The second trimester is a time of rapid growth for your baby (called a fetus).
Most of the brain's development begins now and will continue after your baby's birth.
The lungs, heart and blood systems are also developing during this three-month period, to the point where the fetus will be capable of living outside your body after about the 24th week.
You'll also be able to see your baby during your first ultrasound. This typically happens around 18 to 20 weeks. The ultrasound will check the baby’s growth and position and provide an estimated due date. You will also likely feel movement, usually after 19 weeks if this is your first baby. Some women feel movement earlier or later. It's called quickening, and is often described as bubbling or fluttering.
Here’s a more detailed look at development in the second trimester:
|16 weeks: 16 cm (6 1/2 in.) 100 g (4 oz.)|
Baby’s face looks more human, the head has hair, the ears stand out, and your voice can be heard.
|17-20 weeks: 25 cm (10 in.) 300 g (10 oz.)|
The developing baby begins to store some of your antibodies. This slowly increases until birth.
Eyebrows and eyelashes appear. A fine downy hair (lanugo) appears all over the baby’s body and may be present at birth.
The skin is thin, shiny, and covered with a creamy protective coating called vernix. Oil glands appear. The baby’s legs lengthen and move well. Teeth develop - enamel and dentine are being formed (this can begin as early as 14 weeks.)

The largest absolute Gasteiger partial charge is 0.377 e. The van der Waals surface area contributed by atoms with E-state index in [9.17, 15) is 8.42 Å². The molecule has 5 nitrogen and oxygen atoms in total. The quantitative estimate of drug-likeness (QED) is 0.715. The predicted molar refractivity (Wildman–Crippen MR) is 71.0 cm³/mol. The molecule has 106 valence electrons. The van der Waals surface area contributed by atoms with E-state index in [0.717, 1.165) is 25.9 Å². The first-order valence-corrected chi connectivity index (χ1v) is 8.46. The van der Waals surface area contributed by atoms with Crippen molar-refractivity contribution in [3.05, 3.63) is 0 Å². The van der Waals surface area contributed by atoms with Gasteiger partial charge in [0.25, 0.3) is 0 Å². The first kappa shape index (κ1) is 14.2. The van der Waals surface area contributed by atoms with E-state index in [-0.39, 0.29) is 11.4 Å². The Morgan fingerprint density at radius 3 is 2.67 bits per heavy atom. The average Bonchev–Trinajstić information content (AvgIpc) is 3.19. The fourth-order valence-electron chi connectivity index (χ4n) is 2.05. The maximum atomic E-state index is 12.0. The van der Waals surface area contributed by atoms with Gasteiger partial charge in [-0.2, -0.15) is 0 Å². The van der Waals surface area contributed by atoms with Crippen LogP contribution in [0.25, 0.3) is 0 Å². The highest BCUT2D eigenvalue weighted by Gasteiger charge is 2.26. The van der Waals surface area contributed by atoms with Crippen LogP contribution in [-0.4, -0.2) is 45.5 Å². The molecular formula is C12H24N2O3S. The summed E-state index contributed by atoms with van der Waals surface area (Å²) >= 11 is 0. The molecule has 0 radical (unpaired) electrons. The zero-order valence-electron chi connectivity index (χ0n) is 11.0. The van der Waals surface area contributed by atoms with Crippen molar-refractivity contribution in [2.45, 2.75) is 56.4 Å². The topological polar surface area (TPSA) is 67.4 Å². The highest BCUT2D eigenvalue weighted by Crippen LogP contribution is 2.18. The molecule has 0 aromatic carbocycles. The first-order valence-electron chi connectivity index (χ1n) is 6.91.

By the end of the fifth month, baby is about half the length of a newborn. Meconium (baby’s first poop) begins to appear in the intestines.
|24-26 weeks: 30 cm (12 in.) 600 g (1 1/3 lb.)|
Sweat glands form. The baby has a lean body with red and wrinkled skin. Early breathing movements begin.
A substance called surfactant is formed in the lungs to help them expand normally after the baby is born. The baby’s outline may be felt through your abdomen. The eyes may be open now.
Ultrasounds can check your baby’s size and position and estimate your due date. An ultrasound uses reflected sound waves to produce a picture of your fetus, the placenta, and the amniotic fluid. Fetal ultrasound is a safe way to check for problems and get information about your fetus, such as its size and position. It does not use X rays or other types of radiation that may harm your fetus. For more information about ultrasounds during pregnancy, visit the HealthLink BC File Fetal Ultrasound: Test Overview.